Also, I've never read the novel "Alice in Wonderland", though it's impossible to be ignorant of it.

So what I get from it isn't what a Carrollian scholar would get from it. Let's deal with the comics aspect of it first. Early on Talbot pointedly makes the structure clear (p.55 to be precise) when he talks about time -everything happens now. The narrative (if that's the correct word) slides easily between past and present as he delves into aspects of Sunderland's history and Lewis Carroll's life. He also invokes, much later (p.187), the blessed Scott McCloud who reminds him (Bryan Talbot) that comics can be about anything.

But what is "Alice in Sunderland" about?

Well, in some ways it's about comics itself (not `themselves'). Talbot is displaying the diversity of medium by adopting a variety of styles to illustrate a single story, that of the relationship between the book ("Alice") and the city (Sunderland) -straightforward comic illustration, pastiche, digitally altered photographs, collage and more; often all on the same page. In many ways, this is a triumph of style albeit not over content as both are blended seamlessly.

It's about Bryan Talbot himself. And, no, I'm not going to explain myself, you'll just have to read the damn thing.

It's about history, using Sunderland as metaphor, as a microsm of English history. Sunderland becomes a symbol of England's creativity, of social change, of its industry, its courage, its diversity. And Lewis Carroll and "Alice in Wonderland", though I'm less interested in those aspects.

What it is is an exuberant, often laugh out loud romp that surrealistically blends fact and fiction, realism and surrealism, meticulous historical research and wild speculation into a seamless whole that results in a comic, or graphic novel or story, like no other. This is a wild and crazy and hugely entertaining experiment in storytelling that succeeds on every level.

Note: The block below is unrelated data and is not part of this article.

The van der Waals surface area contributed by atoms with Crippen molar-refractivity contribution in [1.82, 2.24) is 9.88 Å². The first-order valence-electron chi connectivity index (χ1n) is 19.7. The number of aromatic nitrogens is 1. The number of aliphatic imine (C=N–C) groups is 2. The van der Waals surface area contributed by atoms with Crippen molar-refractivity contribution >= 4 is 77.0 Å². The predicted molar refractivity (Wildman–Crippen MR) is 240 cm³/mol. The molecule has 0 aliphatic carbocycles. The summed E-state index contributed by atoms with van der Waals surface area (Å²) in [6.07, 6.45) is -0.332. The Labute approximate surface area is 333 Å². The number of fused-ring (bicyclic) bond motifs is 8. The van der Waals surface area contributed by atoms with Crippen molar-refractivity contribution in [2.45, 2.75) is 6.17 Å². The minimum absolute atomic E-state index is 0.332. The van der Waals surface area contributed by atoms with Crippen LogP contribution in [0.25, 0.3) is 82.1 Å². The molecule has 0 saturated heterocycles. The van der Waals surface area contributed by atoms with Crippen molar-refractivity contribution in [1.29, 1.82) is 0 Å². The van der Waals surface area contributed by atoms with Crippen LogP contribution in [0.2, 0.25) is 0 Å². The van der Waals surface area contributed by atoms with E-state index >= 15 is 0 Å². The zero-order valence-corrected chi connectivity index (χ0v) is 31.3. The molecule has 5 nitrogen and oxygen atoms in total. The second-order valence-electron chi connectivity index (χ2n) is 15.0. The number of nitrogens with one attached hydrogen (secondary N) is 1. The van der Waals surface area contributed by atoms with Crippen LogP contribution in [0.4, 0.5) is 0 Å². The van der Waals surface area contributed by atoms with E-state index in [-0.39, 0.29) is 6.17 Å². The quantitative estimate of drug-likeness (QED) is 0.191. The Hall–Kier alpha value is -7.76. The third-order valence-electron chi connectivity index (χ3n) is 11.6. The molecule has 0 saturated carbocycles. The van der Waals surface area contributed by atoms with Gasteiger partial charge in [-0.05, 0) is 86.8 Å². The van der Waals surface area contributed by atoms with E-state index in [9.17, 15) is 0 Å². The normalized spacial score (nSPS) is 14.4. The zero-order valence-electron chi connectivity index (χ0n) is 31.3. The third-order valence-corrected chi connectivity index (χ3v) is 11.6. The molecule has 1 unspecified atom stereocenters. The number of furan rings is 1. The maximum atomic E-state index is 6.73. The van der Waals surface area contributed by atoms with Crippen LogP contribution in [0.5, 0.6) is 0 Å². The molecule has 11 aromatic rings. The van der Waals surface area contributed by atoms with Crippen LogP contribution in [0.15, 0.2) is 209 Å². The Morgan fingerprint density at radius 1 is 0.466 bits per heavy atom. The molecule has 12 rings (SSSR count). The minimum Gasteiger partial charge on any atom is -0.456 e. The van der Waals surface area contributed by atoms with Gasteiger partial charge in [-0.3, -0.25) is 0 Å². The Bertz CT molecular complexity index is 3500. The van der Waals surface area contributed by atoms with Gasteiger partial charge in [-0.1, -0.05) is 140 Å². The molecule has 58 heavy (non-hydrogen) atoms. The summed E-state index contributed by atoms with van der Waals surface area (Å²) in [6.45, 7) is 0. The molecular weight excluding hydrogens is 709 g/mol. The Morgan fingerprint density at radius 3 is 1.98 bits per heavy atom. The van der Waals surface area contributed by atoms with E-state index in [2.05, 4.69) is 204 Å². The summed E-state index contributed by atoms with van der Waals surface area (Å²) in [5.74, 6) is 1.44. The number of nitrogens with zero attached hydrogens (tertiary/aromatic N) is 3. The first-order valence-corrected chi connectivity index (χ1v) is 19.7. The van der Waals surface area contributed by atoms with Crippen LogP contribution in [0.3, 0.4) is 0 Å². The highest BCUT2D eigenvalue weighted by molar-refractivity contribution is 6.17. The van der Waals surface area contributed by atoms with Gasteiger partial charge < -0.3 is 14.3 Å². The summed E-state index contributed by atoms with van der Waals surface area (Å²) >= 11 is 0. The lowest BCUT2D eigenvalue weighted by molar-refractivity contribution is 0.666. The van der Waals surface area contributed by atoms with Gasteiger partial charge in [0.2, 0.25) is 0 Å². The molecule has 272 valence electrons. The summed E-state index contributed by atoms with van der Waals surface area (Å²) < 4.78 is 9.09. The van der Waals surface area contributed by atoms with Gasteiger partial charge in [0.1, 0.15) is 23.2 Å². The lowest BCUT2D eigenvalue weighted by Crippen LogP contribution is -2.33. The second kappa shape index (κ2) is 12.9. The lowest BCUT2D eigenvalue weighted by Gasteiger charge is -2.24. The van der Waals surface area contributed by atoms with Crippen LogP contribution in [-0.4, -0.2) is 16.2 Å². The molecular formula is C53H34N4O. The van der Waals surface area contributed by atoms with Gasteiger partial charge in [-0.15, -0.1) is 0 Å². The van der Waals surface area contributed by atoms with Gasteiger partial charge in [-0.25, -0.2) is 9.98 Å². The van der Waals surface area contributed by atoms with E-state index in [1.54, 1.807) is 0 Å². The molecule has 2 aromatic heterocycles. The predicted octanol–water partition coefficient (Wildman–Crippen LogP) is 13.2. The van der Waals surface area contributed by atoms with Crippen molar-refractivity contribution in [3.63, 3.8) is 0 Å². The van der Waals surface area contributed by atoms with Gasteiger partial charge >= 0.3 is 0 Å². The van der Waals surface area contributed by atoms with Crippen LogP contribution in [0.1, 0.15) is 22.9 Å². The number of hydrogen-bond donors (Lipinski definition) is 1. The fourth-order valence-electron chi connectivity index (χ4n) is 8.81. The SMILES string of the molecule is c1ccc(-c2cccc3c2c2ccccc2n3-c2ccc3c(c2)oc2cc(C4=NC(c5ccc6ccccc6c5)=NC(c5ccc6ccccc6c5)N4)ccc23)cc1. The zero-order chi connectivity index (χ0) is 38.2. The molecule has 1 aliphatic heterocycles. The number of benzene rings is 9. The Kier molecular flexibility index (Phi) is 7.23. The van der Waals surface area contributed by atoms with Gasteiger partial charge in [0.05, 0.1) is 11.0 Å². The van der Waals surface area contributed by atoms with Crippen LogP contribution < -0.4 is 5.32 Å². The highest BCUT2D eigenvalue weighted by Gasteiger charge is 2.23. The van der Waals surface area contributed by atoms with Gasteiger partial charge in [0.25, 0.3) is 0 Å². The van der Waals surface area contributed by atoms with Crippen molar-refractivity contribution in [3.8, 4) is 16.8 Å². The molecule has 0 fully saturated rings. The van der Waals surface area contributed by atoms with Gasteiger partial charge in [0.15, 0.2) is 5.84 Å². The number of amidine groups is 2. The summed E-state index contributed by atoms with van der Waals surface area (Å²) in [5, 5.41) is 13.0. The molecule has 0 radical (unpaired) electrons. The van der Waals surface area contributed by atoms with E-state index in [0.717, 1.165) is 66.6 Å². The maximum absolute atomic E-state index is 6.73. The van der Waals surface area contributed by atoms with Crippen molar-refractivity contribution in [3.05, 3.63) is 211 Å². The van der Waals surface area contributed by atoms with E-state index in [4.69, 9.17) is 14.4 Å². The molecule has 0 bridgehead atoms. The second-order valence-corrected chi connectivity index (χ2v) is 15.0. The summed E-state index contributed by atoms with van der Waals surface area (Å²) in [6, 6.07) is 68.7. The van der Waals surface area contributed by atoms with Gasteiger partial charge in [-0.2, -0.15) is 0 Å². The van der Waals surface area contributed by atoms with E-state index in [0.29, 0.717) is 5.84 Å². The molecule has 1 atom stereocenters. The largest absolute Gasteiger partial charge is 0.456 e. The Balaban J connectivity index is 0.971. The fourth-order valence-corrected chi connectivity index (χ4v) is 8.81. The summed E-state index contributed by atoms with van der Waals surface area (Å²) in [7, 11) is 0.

What I got from it is a love story between Bryan and Sunderland. Page after page is filled with familiar images. (I used to live round the corner from where he lives now. The last page depicts a street I've walked up many times with, unseen, Sunderland Minster to the right.) But what he's done is shown me my city in a new light and made me truly proud of it. Thank you, Bryan.

I just wonder what other people will make of the book.
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on 24 July 2007
To be honest, I knew very little about Sunderland before I read this, but despite my apathy towards local history in general, Talbot managed to keep me entranced throughout this long, colourful, varied graphic novel, turning Northern England into a new kind of Wonderland. I love the use of different styles and ideas, such as the theatrical posters, the maps, the blurry, filtered photos that give a dream-like effect, and even the silly parts, like the hilarious moment he illustrates line-by-line a scene from Shakespeare's Henry VIII. The narration is fast-paced, fun to read, and manages to show us all the minute details and connections that a single city can have, and the way in which these events shape the culture and atmosphere of such a place.
Definitely recommended.

Jim
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on 28 December 2009
I loved Bryan's earlier work "The Tale of One Bad Rat" It worked on so many levels. I knew this wasn't going to be simply a retelling of the famous Alice. But nothing prepared me for a travelogue, local history, Neil Gaiman-esque story telling adventure that would inspire me to visit Sunderland. I have learned new vocabulary, realised the inter-connectedness of peoples' individual stories and understood the character of a people....oh and there is a theme about someone called Alice too! Thanks Bryan